Also in the scope of the project two pre-existing, multi-function, professional-oriented tools that integrate the above WeVerify components alongside other widely used verification components, were developed:
1. The InVID-WeVerify verification plugin – an open-source toolbox providing journalists, fact-checkers, human rights defenders, media literacy scholars, researchers and the general public with a variety of components aimed to empower and help them to verify cross-modal information and to debunk disinformation. The content verification browser plugin is an extended and redesigned new version of the InVID verification plugin, developed in the InVID project. The InVID-WeVerify verification plugin has so far been downloaded and used by over 57,000 users. In the course of the project most of the tools for cross-modal content verification, disinformation flow analysis, as well as the verification assistant, debunking bot and the database of debunk claims were integrated within the plugin.
2. The Truly Media collaborative verification workbench, which enables teams of journalists/fact-checkers to work collaboratively on the verification of a collection of social media and news content, circulating around a particular event. Truly Media allows users to find, organise, and collaboratively verify content coming from social media or other digital sources. It addresses the complete verification and debunking workflow. Within WeVerify Truly Media was extended with functionalities for ingestion of content from multiple platforms, features for content verification based on the AI tools developed in the project, searching and storing debunks in the database of debunked claims.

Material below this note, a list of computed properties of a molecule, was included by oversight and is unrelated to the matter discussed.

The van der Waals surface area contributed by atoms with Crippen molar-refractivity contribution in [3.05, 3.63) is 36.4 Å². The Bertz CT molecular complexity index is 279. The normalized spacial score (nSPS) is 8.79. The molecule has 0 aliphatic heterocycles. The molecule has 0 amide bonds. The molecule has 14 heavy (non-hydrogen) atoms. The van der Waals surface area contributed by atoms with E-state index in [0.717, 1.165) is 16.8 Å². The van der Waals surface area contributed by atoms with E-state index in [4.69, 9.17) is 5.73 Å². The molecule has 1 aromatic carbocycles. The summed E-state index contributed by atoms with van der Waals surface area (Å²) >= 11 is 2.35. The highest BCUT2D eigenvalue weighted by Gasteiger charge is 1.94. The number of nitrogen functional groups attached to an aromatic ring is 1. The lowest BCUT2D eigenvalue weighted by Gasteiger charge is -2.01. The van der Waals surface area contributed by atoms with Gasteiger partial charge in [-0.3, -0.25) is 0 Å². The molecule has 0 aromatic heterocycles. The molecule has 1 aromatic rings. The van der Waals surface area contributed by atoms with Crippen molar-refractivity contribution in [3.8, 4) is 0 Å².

Dissemination activities carried out in WeVerify to popularise project results can be summarised as follows:
• We reached people in 192 countries via the project website.
• Our Twitter channel had more than 2000 followers.
• More than 58 presentations are publicly available (project website and Slideshare).
• Published 36 videos on YouTube and generated 14,942 video views.
• Consortium partners spoke at 130 events.
• Partners have 28 scientific publications.
• Carried out 18 training events and organised 4 workshops.

Our tools and services proved to be very well regarded in the fact-checking community, becoming an integral component for their activities. WeVerify partners actively collaborated with other projects and entities (first to mention is EDMO).
The success indicator for AI components for cross-modal content verification developed in WeVerify was to increase the accuracy of the automatic content verification tools more than 20% over the state of the art. For most of the components developed or extended in the course of the project we managed to meet and even exceed the target. More details on comparison with other state-of-the-art methods for content verification can be found in the scientific papers published in the course of WeVerify.
Within WeVerify the InVID-WeVerify plug-in significantly increased its user base to more 57,000 users from 202 countries. Through this community, the project is having a significant impact in different social aspects related to disinformation, including playing an important role in the debunking of COVID-19 disinformation.